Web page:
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05.12.2018 | Original Article

Force–velocity profiling of sprinting athletes: single-run vs. multiple-run methods

European Journal of Applied Physiology
Christian Helland, Thomas Haugen, Elvir Rakovic, Ola Eriksrud, Olivier Seynnes, Antti A. Mero, Gøran Paulsen
Wichtige Hinweise
Communicated by Jean-René Lacour.
This manuscript has been read and approved by all the listed co-authors. The manuscript contains original material only that has not previously been published, and is not currently under consideration elsewhere, nor will be submitted elsewhere until a final decision has been made by the journal.
A correction to this article is available online at https://​doi.​org/​10.​1007/​s00421-018-04057-7.



This study explored the agreement between a single-run and a multiple-run method for force–velocity (Fv) profiling of sprinting athletes; we evaluated both absolute values and changes over time caused by sprint training.


Seventeen female handball players (23 ± 3 years, 177 ± 7 cm, 73 ± 6 kg) performed 30 m un-resisted and resisted sprints (50, 80 and 110 N resistance) before and after an 8-week sprint training intervention. Two approaches were used to calculate theoretical maximal velocity (v0), horizontal force (F0), power (Pmax), and the force–velocity slope (SFv): (1) the single-run method, based on inverse dynamics applied to the centre-of-mass movement, was calculated from anthropometric and sprint split time data; and (2) the multiple-run method, where peak velocity from un-resisted and resisted sprints were plotted against the horizontal resistances.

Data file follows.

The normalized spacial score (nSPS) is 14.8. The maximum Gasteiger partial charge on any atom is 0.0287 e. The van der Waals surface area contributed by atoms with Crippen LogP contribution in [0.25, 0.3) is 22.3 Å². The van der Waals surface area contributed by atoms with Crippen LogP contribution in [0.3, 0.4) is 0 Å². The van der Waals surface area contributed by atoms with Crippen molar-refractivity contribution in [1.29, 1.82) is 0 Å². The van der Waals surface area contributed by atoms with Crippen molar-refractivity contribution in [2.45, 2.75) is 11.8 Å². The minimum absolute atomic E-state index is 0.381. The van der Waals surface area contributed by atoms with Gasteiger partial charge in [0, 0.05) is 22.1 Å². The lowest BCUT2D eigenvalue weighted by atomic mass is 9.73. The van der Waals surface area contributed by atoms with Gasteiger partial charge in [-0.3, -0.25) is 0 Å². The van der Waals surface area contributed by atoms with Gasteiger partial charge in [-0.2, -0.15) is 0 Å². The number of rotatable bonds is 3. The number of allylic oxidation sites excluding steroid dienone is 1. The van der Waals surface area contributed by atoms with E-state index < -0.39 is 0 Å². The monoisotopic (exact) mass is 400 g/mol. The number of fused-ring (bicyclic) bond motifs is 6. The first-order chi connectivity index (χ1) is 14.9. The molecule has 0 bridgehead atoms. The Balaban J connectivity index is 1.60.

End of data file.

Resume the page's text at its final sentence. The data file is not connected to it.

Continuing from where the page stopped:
Trivial differences in v0 (0.7%) were observed between the two calculation methods. Corresponding differences for F0, Pmax and SFv were 16.4, 15.6 and 17.6%, respectively (most likely; very large effect size). F0 showed poor agreement between the methods (r = 0.26 and 0.16 before and after the intervention). No substantial correlation between the changes (from pre- to post-training tests) in SFV calculated with the single-run and the multiple-run methods were observed (r = 0.02).


This study revealed poor agreement between the Fv relationships of the investigated calculation methods. In practice, both methods may have a purpose, but the single-run and the multiple-run methods appear to measure somewhat different sprint properties and cannot be used interchangeably.

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